Since @GlenJ gave a budget in Euros, I assume he probably is not in the UK and would probably like to avoid the bother of buying used from the UK nowadays.
Hearing the deck he mentions at the dealer seems like a great plan and a simple and non- intimidating option. After all, no-one has these worries if they buy a Rega, Clear audio, Technics, Well-Tempered…
If the LP12 sounds good but he finds after a year he just isn’t playing much vinyl, he can probably sell it back. If instead he has ‘seen the light’, he can read here all about changing sub-chassis, power supply, bearing, arm, cartridge or whatever.
Good morning @GlenJ. I’d start with something relatively modest -Rega P6 and Rega phono stage, buy some vinyl to see what you think. 2 things could happen, you’ll either start to appreciate the difference in presentation that even a relatively modest TT brings or you’ll prefer your digital source. If the former in time you can upgrade if you choose, if the latter not much lost.
So many options. Given your budget, I like the Kuzma Stabi S turntable with a Stogi S tonearm. For the phono preamp, a Hagerman Audio Labs Trumpet MC. I say this as a vinyl first kind of person. Good luck!
Thank you for all the replies! I was not expecting to get so many!
Based on your suggestions, I think I will visit the dealer who with the LP12 in stock. Some comments saying that Rega TT could be dry and analytical put me off, as I don’t like this kind of presentation.
I was visiting a vinyl shop last Saturday, and there was some music playing through a vintage Technics TT and beautiful old Tannoys. The speakers were very similar to the current Fyne Vintage Ten, (I was not able to see the amp). The sound was soft/mellow, relaxed, I loved it. It sounded far better than what I’m currently getting with my system.
I’d encourage you to follow your nose and investigate that vintage system further. Might even be those Tannoy speakers that were doing it for you. It obviously had ‘something’ for you, or perhaps more than one thing. Who knows at this point.
I think it was me, sorry. I meant to say that rega usually sound not very ‘warm’. But their greatest strength is the tonearm, even in the cheaper models, and a dry, analytical sound can be ‘corrected’ with the other parts of the system.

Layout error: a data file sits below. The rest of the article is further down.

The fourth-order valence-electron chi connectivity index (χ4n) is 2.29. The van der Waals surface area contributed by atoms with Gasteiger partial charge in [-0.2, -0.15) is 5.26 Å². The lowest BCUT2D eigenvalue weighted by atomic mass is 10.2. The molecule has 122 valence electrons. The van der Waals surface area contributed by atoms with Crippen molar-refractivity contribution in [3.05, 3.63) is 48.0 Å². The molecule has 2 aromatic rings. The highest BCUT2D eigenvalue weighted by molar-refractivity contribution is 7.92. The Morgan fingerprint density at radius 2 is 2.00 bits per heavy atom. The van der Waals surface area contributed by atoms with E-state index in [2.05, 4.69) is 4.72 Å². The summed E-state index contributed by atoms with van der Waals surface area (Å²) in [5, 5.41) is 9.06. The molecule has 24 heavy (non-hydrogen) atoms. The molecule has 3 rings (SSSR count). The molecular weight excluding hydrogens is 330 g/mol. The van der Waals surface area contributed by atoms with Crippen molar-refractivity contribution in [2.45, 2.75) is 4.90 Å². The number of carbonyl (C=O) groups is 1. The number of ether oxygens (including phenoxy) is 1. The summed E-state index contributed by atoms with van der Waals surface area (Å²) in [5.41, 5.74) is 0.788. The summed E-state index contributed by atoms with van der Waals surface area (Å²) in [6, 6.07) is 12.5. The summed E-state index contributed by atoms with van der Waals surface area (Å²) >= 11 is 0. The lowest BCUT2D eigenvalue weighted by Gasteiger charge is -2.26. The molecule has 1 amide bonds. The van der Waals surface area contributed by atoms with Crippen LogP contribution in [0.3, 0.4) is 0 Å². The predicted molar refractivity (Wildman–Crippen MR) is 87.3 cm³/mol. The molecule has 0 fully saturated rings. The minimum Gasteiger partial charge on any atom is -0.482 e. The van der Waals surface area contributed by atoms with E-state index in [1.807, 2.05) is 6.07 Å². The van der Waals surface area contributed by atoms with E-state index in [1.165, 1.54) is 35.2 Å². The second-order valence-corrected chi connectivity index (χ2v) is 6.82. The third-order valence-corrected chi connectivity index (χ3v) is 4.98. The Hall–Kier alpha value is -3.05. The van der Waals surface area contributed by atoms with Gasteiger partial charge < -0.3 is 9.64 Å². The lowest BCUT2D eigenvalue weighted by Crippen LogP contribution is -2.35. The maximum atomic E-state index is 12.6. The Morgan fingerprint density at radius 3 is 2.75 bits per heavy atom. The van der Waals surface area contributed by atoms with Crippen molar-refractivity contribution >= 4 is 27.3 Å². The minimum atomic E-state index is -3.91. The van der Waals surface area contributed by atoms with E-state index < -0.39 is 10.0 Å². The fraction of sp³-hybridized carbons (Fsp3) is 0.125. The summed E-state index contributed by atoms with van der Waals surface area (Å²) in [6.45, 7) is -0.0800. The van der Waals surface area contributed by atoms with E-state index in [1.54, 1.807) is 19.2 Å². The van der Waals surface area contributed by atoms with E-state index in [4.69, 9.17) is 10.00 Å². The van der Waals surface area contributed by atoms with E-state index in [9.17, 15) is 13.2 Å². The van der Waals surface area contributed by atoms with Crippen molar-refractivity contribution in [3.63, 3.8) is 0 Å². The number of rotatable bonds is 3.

I enjoyed my P2 very much although I found the rotation not precise enough for all recordings. A P3 with Neo would have probably done the trick, but I had a very good bargain on a Thorens TD145 and I took it.
As a rule of thumb, suspended sub-chassis tend to sound mellower than rigid bases. Not a Newton Law though.
Picking up on that theme, as it may be helpful to the OP. I have both an LP12 (Akurate, with Karousel and Lingo 3) and a P10. The LP12 is currently hibernating, so no fresh A/B comparisons, but I recall my LP12 being slightly rounder or bloomier (if that makes sense). I don’t find my P10 w/Apheta 3 dry at all - it’s very precise, detailed, has plenty of snap and does bass really well, too (both in terms of weight and nuance). I think the P10 may actually be truer to the recording than my LP12, so it all comes down to personal preference. I can see how a P10 could sound “dry” if matched with other components that fall on the dry/neutral side of the line, but otherwise it’s just really an incredibly good turntable. For reference I use it with a Gold Note PH-10/PSU-10 phono stage and a Simaudio Moon 600i integrated (and speakers are Dali Epicon 6).
The P10 is around €5000 here, so not exactly an entry level. Your experience doesn’t contradict mine it seems, only we use different terms. I am sure it’s a wonderful TT, and you agree that a Sondek is ‘rounder or bloomier’. My aim was to give the OP a general indication, and your contribution is very helpfulI think.
A decent budget. If you thought that agonising over the Naim upgrade path was “fun” then buying a turntable like an LP12 is the same gig - endless mucking around potential - bearings, cartridges (and tags), arms (unipivot? bearing?), supports, mats, power supplies, tonearm cables, protractors, stylus pressure gauge, vinyl cleaning kit etc. I’ve likely missed stuff off, potentially components named with a “k” in the word but I’m not so familiar with the LP12 nomenclature any more despite still having one in the family.